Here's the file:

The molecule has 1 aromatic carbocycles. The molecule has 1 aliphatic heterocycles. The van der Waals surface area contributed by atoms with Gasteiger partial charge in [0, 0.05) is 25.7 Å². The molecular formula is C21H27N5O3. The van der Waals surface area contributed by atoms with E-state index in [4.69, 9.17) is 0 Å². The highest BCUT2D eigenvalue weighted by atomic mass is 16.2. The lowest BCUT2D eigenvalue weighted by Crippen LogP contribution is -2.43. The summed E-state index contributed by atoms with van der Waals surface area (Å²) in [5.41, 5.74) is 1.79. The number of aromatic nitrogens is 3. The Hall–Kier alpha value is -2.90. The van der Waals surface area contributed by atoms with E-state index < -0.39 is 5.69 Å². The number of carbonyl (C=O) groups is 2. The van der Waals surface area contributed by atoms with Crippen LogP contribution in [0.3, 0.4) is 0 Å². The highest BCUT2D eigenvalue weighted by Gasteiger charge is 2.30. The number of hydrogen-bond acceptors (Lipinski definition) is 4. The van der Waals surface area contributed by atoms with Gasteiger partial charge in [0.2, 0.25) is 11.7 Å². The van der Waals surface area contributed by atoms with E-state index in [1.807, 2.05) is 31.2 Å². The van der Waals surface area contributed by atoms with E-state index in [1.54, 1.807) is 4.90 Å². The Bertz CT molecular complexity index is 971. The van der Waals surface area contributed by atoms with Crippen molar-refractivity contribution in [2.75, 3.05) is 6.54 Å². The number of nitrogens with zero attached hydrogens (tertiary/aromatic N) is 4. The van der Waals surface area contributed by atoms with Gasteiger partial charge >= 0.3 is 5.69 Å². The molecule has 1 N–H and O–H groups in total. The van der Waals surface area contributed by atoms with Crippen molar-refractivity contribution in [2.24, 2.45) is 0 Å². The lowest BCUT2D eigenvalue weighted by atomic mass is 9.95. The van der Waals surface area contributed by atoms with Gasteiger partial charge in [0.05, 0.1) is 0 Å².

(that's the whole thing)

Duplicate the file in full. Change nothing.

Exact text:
The molecule has 1 aromatic carbocycles. The molecule has 1 aliphatic heterocycles. The van der Waals surface area contributed by atoms with Gasteiger partial charge in [0, 0.05) is 25.7 Å². The molecular formula is C21H27N5O3. The van der Waals surface area contributed by atoms with E-state index in [4.69, 9.17) is 0 Å². The highest BCUT2D eigenvalue weighted by atomic mass is 16.2. The lowest BCUT2D eigenvalue weighted by Crippen LogP contribution is -2.43. The summed E-state index contributed by atoms with van der Waals surface area (Å²) in [5.41, 5.74) is 1.79. The number of aromatic nitrogens is 3. The Hall–Kier alpha value is -2.90. The van der Waals surface area contributed by atoms with E-state index < -0.39 is 5.69 Å². The number of carbonyl (C=O) groups is 2. The van der Waals surface area contributed by atoms with Crippen LogP contribution in [0.3, 0.4) is 0 Å². The highest BCUT2D eigenvalue weighted by Gasteiger charge is 2.30. The number of hydrogen-bond acceptors (Lipinski definition) is 4. The van der Waals surface area contributed by atoms with Gasteiger partial charge in [0.2, 0.25) is 11.7 Å². The van der Waals surface area contributed by atoms with E-state index in [1.807, 2.05) is 31.2 Å². The van der Waals surface area contributed by atoms with E-state index in [1.54, 1.807) is 4.90 Å². The Bertz CT molecular complexity index is 971. The van der Waals surface area contributed by atoms with Crippen molar-refractivity contribution in [2.75, 3.05) is 6.54 Å². The number of nitrogens with zero attached hydrogens (tertiary/aromatic N) is 4. The van der Waals surface area contributed by atoms with Gasteiger partial charge >= 0.3 is 5.69 Å². The molecule has 1 N–H and O–H groups in total. The van der Waals surface area contributed by atoms with Crippen molar-refractivity contribution in [2.24, 2.45) is 0 Å². The lowest BCUT2D eigenvalue weighted by atomic mass is 9.95. The van der Waals surface area contributed by atoms with Gasteiger partial charge in [0.05, 0.1) is 0 Å².